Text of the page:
If it existed, it might also be profoundly autistic and … diabetic? So science cannot disprove the existence of a soul, but one thing we’re learning is how much valued human properties such as love and attachment and awareness of others are a product of our biology — emotions like love are an outcome of chemistry, and can’t be separated from our meaty natures.
The latest issue of BioEssays has an excellent review of the role of the hormone oxytocin in regulating behaviors. It highlights how much biochemistry is a determinant of what we regard as virtues.
Anyone with a little familiarity with physiology will know the simple function of oxytocin. It’s a short peptide, only nine amino acids long, that is produced by neurons of the hypothalamus. These neurons send a process down into the stalk of the pituitary gland, where they terminate on blood vessels and secrete their hormonal payload into the bloodstream for circulation to the rest of the body. This is a potent hormone: it’s responsible for inducing muscle contractions in the uterus (it’s the hormone used to induce labor in pregnant women), and release also triggers lactation. Those are the overt functions that we expect our physiology students to memorize, and it’s also what’s diagrammed below: the big pink neuron on the left is sending black dots, packets of oxytocin, down its axon to be disseminated to the rest of the body.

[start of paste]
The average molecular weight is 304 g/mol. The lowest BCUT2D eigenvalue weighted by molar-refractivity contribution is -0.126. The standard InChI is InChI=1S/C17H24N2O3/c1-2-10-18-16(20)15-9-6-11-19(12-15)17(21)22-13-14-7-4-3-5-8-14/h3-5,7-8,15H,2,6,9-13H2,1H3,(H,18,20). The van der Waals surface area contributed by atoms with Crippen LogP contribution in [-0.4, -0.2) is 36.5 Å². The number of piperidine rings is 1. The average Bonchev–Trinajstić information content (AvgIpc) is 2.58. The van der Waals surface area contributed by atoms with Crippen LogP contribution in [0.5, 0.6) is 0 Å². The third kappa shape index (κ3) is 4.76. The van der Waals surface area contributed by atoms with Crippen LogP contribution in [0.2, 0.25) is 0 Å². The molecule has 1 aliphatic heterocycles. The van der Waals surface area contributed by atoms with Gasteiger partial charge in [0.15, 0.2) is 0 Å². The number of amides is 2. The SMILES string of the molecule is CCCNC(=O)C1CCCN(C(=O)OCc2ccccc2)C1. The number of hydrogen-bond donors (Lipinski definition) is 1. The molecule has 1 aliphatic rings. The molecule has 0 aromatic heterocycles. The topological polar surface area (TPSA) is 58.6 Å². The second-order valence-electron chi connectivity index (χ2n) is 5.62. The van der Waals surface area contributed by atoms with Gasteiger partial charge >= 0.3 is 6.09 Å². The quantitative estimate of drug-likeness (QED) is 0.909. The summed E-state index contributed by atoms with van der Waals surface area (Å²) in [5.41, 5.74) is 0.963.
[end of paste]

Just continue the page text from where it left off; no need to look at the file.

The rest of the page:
Ah, but that simple story is incomplete. The diagram also shows dendrites emerging from the cell body of that hypothalamic neuron; these dendrites are also secreting oxytocin deeper into the brain, into the hippocampus, amygdala, striatum, and nuclei in the mid- and hind-brain. It’s oozing all over the place, and these other roles are almost certainly just as important as its role as an endocrine signal — after all, we males also have these oxytocin-secreting cells, yet we neither lactate nor go into labor. What do these signals do in our brains?
There is a long literature showing an association between oxytocin and affiliative behavior. The differences between prairie and montane voles are well-known: montane voles show little pair-bonding behavior and males do not share in raising the young compared to prairie voles, and the montane voles also show reduced levels of oxytocin receptors in areas associated with reinforcement and conditioning. The idea is that release of oxytocin occurs in social conditions, giving the voles with receptors a little natural high that they seek to repeat, while the surlier montane voles get no biochemical reward, and social behavior is not reinforced.
Experiments in other animals, such as sheep and mice, with application of oxytocin or oxytocin antagonists (also with gene knockout experiments in mice) have had similar effects. Oxytocin encourages nurturing and the measurable symptoms of affection, while blocking oxytocin weakens social behavior. These experiments would be impossible to justify in human subjects — can you imagine mad scientists prowling the maternity wards to see if any new mothers would like to try a drug that would reduce their attachment to their baby? — but some experiments on other behaviors, which involve intranasal oxytocin (that’s right, they’re snorting it) show interesting effects. For instance, oxytocin increased trust between men playing an investment game, and also increased the ability to infer the mental status of others, or elevated empathy.